By Arturo C. Porzecanski*
The administration of Cristina Fernández de Kirchner has shown a willingness to bury the proverbial hatchet and bring to a definitive end what was once the largest sovereign default in recorded history – nearly $100 billion in obligations to domestic and foreign bondholders and official foreign-aid and export-credit agencies, including the United States Export-Import Bank. In late May, Argentina reached an agreement with its official creditors (gathered as the so-called Paris Club), committing to repay everything that had come due in full and in cash – nearly $10 billion in principal, past-due interest, and interest-on-interest – over the next five years, starting with a down-payment in July. In recent days, President Kirchner has also signaled that she is ready to negotiate a payment plan with bondholders who are potentially owed even more than the Paris Club creditors. The trigger for this conciliatory attitude is two U.S. Supreme Court decisions announced on June 16 which granted jilted creditors wide latitude in seeking redress from Argentina. The first ordered the government in Buenos Aires to stop discriminating among its bondholders by paying most but not all of them; and the second mandated banks operating in the United States to disclose any and all assets owned by Argentina anywhere in the world, facilitating efforts to seize them by unpaid creditors.
Argentine governments since the closing and troubled days of 2001 have taken a notoriously hard line toward creditors ever since Acting President Adolfo Rodríguez Saá announced that he would be suspending payments on the public debt and dedicating all sums budgeted for that purpose to fund an emergency jobs program and increased social spending. Cristina and her predecessor (and late husband), Néstor Kirchner, embraced a populist-cum-nationalist view of the world according to which the state must favor the interests of the majority of its population, particularly in terms of redistributing income from the “haves” to the “have nots.” Pervasive state interventionism, confiscatory taxation, disrespect for private property rights, widespread controls (on prices, interest rates, foreign trade, and capital flows), and confrontational attitudes toward investors became the hallmark of economic policy in Argentina. Despite a vigorous economic recovery starting in mid-2002, creditors never got a single payment from Argentina – and the government made only an arrogant take-it-or-leave-it proposition to private creditors by which they would turn in their bonds and receive new ones worth one third as much. By late 2010, over 92 percent of the private creditors capitulated and went into the debt exchange. According to a reputable comparative study of sovereign defaults in the Journal of International Money and Finance published in 2012, Argentina’s behavior towards its creditors displayed an exceptional degree of coerciveness. While Argentine and European creditors had no luck pursuing their claims in their respective courts, most bondholders who had legal rights under New York State law succeeded in obtaining favorable judgments – and lately, in gaining enforcement rights as well.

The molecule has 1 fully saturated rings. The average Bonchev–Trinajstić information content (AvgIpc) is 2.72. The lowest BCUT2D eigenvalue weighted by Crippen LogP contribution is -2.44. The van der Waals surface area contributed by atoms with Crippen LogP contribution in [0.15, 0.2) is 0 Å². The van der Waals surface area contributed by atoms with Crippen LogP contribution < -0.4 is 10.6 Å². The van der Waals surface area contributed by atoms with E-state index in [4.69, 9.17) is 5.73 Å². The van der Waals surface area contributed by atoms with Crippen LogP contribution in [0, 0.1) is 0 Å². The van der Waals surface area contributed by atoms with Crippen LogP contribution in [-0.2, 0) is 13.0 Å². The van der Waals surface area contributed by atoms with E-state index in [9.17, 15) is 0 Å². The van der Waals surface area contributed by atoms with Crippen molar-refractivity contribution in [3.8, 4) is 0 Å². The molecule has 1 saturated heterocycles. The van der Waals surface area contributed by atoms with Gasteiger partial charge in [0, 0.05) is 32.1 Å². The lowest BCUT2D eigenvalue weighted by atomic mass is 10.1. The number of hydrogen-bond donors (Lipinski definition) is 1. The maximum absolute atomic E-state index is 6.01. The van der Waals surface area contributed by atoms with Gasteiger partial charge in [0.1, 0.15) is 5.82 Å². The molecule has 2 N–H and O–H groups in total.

Argentina has set such a bad example in terms of how to restructure the public debt that no other nation has dared to follow it since. Given the recent advance in creditor rights courtesy of the U.S. Supreme Court, chances are that no other government will ever be motivated to copy Argentina’s rogue-debtor behavior – a very good outcome for the world at large. Concerns that the decade-long judicial fight in the United States will slow down or impede future sovereign debt restructurings are greatly exaggerated. Before reaching their decisions, the U.S. courts heard from many academic and non-academic experts, and from several governments (Brazil, France, Mexico and the United States), and the New York District Court of Appeals dismissed warnings of impending doom as “speculative, hyperbolic, and almost entirely of [Argentina’s] own making.” Argentina engaged in uniquely egregious misconduct, violating the well-established norms of sovereign debt restructuring, refusing to negotiate with its creditors, ignoring court orders, and failing to honor its obligations subject to U.S. law despite the country’s unquestioned ability to pay. The legal rights conferred to minority bondholders in the 1990s, which were actionable in this instance, have been superseded during the 2000s by the widespread inclusion of new “collective action” clauses, inspired by English law, preventing a small minority from blocking a debt restructuring supported by a large majority (at least 75 percent) of creditors. These clauses have worked very well in recent years, including in the cases of Greece and Belize in 2012 and 2013, respectively. Therefore, while the advancement of creditor rights brought about by the Argentina litigation will encourage governments to be more conciliatory towards their creditors, the evolution of market practices means that fewer than 8 percent of total creditors will never again be able to demand payment in full the next time that a government obtains the consent of everyone else.
*Dr. Porzecanski is Distinguished Economist in Residence at American University.